Since their genesis in the 1950s, open-plan offices have been implemented in 70% of workplaces, replacing the much reviled warren of cubicles mocked and desecrated in Office Space. Open offices are widely considered to be hipper, more forward, facilitating cooperation while looking sleek and shiny; young companies looking towards the future are encouraged to set up aesthetically pleasing offices that do away with pesky things like visible hierarchy and usher in friendship and idea sharing. In a 2015 article about increasing novel idea generation, open office space was a popular suggestion towards fostering creativity and innovation.
The concept, and what it promises, is downright delightful. In execution, however, there’s little to suggest that the open office actually benefits anyone.
In an article published by Fast Company last year, open office spaces looked cool but some employees expressed misgivings.Unfortunately, according to other experts, removing barriers from the workplace contributes to increased distractions, causing a sharp drop in productivity. This would possibly be forgivable if it fostered improvements in other fields, but as reported by Maria Konnikova in the New Yorker, studies on the matter have resoundingly proven this layout is “damaging to the workers’ attention spans, productivity, creative thinking, and satisfaction.” The lack of privacy in these offices also leads to employees feeling they lack control over their environments in any way, leading to constant, sometimes unwanted, interactions and overstimulation that hurts, rather than aids, the collaboration it is meant to encourage. The constant interruptions in these workplaces also have a broader impact, cumulatively costing the US economy billions each year.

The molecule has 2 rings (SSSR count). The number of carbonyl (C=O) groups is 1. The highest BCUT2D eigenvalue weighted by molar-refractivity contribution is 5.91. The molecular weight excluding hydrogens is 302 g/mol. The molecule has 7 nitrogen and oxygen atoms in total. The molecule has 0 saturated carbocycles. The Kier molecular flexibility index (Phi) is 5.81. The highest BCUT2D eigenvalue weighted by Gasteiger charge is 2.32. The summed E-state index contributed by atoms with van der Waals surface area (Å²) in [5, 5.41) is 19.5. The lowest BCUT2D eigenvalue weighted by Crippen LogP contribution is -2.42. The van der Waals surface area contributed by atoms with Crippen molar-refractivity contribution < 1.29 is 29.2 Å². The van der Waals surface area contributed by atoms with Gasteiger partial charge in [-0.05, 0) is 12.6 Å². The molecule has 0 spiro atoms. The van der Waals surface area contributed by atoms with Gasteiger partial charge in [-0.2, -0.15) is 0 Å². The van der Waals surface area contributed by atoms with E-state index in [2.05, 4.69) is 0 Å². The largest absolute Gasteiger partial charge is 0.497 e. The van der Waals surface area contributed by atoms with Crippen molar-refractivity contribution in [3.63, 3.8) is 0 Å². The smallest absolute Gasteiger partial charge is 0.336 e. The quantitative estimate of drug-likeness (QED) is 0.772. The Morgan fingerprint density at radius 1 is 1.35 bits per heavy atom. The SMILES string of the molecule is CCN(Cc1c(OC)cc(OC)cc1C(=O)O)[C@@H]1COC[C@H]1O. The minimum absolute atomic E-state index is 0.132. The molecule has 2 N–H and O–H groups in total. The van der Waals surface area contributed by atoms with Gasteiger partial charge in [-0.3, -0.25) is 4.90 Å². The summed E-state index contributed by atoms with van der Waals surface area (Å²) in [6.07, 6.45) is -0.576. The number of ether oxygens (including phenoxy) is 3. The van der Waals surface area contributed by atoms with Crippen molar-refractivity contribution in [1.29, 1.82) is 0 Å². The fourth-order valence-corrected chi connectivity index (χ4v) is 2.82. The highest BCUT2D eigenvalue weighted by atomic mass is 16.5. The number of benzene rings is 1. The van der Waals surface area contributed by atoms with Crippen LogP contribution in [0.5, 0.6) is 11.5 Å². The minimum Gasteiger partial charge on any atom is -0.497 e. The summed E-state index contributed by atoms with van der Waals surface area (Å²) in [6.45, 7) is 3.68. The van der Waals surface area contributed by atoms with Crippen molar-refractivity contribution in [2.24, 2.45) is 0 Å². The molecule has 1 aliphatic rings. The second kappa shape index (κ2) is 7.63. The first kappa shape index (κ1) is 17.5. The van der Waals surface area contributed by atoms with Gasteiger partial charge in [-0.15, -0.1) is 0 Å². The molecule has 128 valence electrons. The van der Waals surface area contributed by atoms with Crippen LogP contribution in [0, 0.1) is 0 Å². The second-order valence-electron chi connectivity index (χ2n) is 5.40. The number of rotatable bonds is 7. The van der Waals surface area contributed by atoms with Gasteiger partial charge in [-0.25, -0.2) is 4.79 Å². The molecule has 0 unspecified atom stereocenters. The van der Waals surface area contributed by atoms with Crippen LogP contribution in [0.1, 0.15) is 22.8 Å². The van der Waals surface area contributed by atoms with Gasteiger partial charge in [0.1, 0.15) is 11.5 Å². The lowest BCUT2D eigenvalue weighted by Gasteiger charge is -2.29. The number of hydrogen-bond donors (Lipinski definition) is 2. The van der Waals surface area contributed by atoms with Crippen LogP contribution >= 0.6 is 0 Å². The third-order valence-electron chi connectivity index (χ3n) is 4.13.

Pfizer is one of the largest companies in the world to have implemented open office space as a requirement. Touting it as “flex space” and that it would be improve innovation and collaboration, it’s been received with mixed results. General consensus amongst staff is one of negative sentiment. In a recent article in Fortune Magazine, “The Open Office Concept is Dead,” the concept of flex space does not fare well overall.
Despite these detractions, open offices remain overwhelmingly popular. They look cool, and those who set up shop in them state they feel more innovative and cutting-edge, even if that comes at the cost of productivity and privacy. Nobody wants to go back to a cubicle system; moreover, open-plans are cost effective and easy to alter if a company expands. A middle ground needs to be struck, and small, fairly cheap modifications can make a difference in productivity and privacy. Anthonia Akitunde suggests creating “refuge spaces” employees can retreat to when the shared workspace gets too hectic. These areas must be soundproof, but they only need to fit one or two people and are a small investment with big returns. Separate spaces exclusively for socializing can also keep the workplace productive and cut down on chatter in the office itself. These changes alone can help make an open office liveable, but the workplace trend towards knocking down any and all barriers will need to be addressed before collective productivity falls any lower.
Jeff Degraff, “Dean of Innovation” at UMich is currently running a study on open office spaces, administering a survey to collect data – results are expected later this year. In a prior, related article, Dr. DeGraff researched and wrote about how to build idea spaces. It will be interesting to read his results of the open office space study and see how they tie-in with idea spaces.